In order to ensure energy independence, the EU proposes to develop “alternative energy sources” while improving energy efficiency to ensure the EU’s energy security.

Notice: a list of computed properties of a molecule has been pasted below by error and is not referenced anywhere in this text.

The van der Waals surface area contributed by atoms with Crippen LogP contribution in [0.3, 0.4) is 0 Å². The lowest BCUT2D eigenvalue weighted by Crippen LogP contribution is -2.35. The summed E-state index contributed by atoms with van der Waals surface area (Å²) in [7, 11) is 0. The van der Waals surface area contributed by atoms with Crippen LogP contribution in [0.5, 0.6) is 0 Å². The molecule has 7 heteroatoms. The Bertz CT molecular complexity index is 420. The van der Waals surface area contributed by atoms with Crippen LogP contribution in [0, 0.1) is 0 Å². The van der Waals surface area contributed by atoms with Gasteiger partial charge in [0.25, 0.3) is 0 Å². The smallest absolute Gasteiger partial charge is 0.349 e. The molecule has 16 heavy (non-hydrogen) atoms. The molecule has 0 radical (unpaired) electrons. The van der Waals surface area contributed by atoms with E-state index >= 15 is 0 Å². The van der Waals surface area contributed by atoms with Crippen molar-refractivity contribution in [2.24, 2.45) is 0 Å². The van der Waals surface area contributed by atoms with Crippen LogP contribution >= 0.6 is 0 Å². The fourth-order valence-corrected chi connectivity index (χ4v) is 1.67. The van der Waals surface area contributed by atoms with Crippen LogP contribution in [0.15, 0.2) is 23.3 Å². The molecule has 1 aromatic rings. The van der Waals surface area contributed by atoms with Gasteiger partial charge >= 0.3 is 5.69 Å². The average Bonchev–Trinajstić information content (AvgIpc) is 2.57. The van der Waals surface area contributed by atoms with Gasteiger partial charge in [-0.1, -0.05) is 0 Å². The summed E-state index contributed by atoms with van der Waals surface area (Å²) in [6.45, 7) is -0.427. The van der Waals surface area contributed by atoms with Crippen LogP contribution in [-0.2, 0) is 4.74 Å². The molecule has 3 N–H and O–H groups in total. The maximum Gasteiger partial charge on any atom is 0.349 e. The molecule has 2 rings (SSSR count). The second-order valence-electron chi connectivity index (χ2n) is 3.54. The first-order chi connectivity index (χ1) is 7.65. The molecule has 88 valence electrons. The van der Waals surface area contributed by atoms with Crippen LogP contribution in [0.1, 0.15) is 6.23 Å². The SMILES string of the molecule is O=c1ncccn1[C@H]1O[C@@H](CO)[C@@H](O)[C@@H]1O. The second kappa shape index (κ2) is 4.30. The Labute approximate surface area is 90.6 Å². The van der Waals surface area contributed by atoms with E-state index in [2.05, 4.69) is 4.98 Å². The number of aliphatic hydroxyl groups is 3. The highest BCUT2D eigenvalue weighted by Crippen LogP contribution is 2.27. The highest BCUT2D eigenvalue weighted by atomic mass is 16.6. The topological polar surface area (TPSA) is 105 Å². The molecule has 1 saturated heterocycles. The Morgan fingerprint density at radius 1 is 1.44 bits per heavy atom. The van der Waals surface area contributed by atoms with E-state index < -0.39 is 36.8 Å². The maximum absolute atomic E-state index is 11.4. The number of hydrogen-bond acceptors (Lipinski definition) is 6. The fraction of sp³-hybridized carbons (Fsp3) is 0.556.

In the process of promoting the industrialization of renewable energy, EU countries usually take the approach of government investment in science and technology first, followed by market development, so as to promote the industrialization process. At the same time, the EU has successively implemented a series of energy policies. In 1995, the European Union published the Green Paper on Energy Policy; based on this, in 1997, Europe determined the EU’s action plan to increase the proportion of renewable energy in the energy structure, and proposed that the proportion of renewable energy in primary energy consumption would increase from 6% in 1996 to 12% in 2010, and the share of renewable energy power capacity in total power capacity will also increase from 14% in 1997 to 22% in 2010. According to the “Renewable Energy White Paper” formulated by the European Union in 1997, the proportion of renewable energy in the EU’s total energy reached 12% in 2010, doubling from 6% in 1998. In 2006, the “EU Energy Policy Action Plan for the Next Three Years” (2007-2009) was discussed, and it was proposed to improve energy efficiency in order to achieve the EU’s goal of reducing energy consumption by 20% by 2020. This requires each member state to clarify the “responsibility goals” of energy conservation, and to determine the main energy conservation areas in accordance with the characteristics of each country’s economy and energy policies so as to quickly implement measures. In 2007, the EU established the “Energy and Transport Development Strategy” to improve energy efficiency in the field of transportation, support research on alternative energy and renewable energy, and encourage extensive research on energy conservation and emission reduction; in December 2008, the EU energy and climate package was promulgated, requiring that greenhouse gas emissions be reduced by at least 20% on the basis of 1990 by 2020, and the proportion of renewable clean energy in total energy consumption should be increased to 20% and the consumption of petrochemical energy such as coal, oil and natural gas should be reduced by 20%.